Everything I learned when my parents broke up

The realisation that your parents are actual people can be horrifying.

It’s like seeing one of your teachers outside of school, or Matthew Perry playing a character that isn’t Chandler.

You get used to seeing your parents in certain, parenty roles and it’s hard to wrap your head around the fact that they exist outside of that realm; that they forget birthdays, that they send needy messages, that they feel fat some days, that they fall in love.

That they fall out of love.

And they also go through break ups.

For some people, when their parents break up, it can feel like their entire world is crumbling around them. As though the stable life they have always known has been blown apart.

For others it can feel like an enormous relief, an end to an unhappy household and parents who fight all the time.

But even if you expect it to happen, even if you knew it was coming, it can still hurt like hell.

I was seventeen when my parents broke up and I didn’t see it coming.

I was wrapped up in my own life. I was taking my final exams, I was navigating my way through my own, very intense relationship, I was trying to decide what I wanted to study at university. I didn’t notice the other things that were going on in our house.

I didn’t see that my parents were hardly talking anymore. I clocked that my mum was crying a lot, but I put that down to her becoming more emotional as she got older. I was aware that my dad was coming into my room more often to hang out, but I thought it was because he was worried about me going away to university next year and having an ‘empty nest’.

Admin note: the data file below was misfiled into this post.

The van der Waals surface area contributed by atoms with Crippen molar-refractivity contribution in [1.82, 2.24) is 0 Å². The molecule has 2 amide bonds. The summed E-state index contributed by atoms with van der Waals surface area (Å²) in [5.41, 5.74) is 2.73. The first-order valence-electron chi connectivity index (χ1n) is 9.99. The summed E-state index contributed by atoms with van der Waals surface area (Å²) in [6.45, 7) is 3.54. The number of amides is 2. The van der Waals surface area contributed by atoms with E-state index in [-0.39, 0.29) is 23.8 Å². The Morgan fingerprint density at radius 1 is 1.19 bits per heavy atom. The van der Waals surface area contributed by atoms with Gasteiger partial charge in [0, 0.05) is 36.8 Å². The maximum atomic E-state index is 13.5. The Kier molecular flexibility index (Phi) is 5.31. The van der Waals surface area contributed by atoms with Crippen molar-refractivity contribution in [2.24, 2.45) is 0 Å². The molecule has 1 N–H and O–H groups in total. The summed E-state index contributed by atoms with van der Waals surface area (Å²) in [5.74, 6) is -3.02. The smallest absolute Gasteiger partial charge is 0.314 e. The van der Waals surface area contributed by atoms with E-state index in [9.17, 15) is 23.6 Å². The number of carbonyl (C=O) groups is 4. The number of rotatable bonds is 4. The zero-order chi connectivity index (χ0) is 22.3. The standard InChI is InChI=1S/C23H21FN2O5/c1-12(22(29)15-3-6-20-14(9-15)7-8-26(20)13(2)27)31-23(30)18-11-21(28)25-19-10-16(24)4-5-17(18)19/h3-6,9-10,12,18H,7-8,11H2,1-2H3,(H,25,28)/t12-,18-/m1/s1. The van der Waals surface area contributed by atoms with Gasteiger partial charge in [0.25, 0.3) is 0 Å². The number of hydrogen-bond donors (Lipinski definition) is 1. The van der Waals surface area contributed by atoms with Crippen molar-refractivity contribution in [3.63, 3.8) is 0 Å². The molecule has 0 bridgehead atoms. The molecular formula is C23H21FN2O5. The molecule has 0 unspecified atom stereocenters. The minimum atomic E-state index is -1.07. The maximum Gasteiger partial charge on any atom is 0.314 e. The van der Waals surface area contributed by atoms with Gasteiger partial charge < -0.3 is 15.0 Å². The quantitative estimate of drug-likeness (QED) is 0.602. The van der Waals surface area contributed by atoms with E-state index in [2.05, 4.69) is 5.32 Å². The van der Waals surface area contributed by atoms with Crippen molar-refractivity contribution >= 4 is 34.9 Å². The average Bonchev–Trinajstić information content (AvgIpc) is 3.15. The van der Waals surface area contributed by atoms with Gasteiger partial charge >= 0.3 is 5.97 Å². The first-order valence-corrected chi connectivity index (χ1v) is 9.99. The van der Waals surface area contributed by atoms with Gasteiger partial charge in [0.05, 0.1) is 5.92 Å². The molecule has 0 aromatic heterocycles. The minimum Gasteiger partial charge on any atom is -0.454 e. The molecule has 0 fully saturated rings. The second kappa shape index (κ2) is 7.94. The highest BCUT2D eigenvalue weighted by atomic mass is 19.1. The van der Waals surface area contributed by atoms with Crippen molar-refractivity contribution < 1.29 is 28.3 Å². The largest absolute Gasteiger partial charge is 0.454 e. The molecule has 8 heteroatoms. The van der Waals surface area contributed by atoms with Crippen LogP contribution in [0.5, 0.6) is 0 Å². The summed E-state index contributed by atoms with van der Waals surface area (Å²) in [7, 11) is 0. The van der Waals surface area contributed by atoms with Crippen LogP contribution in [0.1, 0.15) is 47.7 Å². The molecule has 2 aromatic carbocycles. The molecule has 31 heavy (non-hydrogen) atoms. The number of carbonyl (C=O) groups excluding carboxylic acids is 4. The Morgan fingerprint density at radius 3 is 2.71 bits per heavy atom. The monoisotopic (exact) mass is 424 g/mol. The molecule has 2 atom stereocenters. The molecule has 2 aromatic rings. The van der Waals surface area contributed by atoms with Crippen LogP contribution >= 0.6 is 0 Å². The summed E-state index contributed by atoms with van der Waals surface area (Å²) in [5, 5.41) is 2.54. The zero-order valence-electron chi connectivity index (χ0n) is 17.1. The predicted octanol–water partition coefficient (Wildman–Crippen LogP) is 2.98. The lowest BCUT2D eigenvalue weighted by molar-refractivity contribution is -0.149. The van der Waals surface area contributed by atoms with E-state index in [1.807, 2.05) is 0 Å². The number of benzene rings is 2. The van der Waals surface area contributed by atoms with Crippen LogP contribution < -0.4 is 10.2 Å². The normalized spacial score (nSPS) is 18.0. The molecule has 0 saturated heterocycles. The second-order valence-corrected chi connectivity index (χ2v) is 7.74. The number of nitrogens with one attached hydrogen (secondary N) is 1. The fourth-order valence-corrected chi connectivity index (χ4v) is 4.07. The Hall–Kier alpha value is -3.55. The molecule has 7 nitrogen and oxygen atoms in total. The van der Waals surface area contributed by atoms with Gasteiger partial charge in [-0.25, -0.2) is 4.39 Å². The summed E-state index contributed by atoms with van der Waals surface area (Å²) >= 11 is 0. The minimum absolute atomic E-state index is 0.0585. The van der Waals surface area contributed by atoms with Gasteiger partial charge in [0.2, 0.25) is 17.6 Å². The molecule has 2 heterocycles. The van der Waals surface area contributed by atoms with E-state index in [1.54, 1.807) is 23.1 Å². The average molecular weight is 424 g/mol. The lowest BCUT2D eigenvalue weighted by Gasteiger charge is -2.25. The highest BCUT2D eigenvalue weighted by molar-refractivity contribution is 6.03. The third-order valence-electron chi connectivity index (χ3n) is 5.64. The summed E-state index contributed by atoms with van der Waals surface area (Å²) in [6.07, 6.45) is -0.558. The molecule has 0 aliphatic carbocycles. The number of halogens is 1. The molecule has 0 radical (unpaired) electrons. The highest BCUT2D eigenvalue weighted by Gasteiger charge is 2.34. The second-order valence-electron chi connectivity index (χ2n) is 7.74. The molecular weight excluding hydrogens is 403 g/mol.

But when they finally told me, I felt the pieces click into place. I felt stupid and self-absorbed and confused. I had no idea what to say or what to do or how to act.

I mistakenly thought that because my parents had survived four children, five different cities and 30 years of marriage, that they were somehow immune from divorce.

When dad moved out, my boyfriend helped me pack all my dad’s clothes into big black bin bags and stuff them in the back of my car. We counted up all the spare change in his top drawer, separated it into different currencies and took it to the bank. We made cookies with my new Christmas-shaped cookie cutters.

I remember holding my mother as she cried and realising that I had never been the one doing the holding, I was always the one being held. My mother had spent her whole life taking care of me, and now I decided it was time for me to take care of her. And sometimes, she’d let me.

I would go to the supermarket and return armed with what I considered precisely the amount of chocolate to cure her broken heart. We would lie curled on the sofa watching films and she would fall asleep resting her head on my shoulder. When the film was over I would carefully nudge her awake and tell her ‘it’s bedtime,’ while I turned off the lights in the living room.

My parents got back together in the end, so I guess I was luckier than most. Now, they hold hands like teenagers who can’t bear the idea of being apart.

And sure, it was a crappy, emotional, chocolate-filled time but I learned a lot from the experience. The thing that stuck with me the most was that sometimes adults will act like teenagers and sometimes teenagers will act like adults. After all, we’re all just people in the end.

Image: Getty

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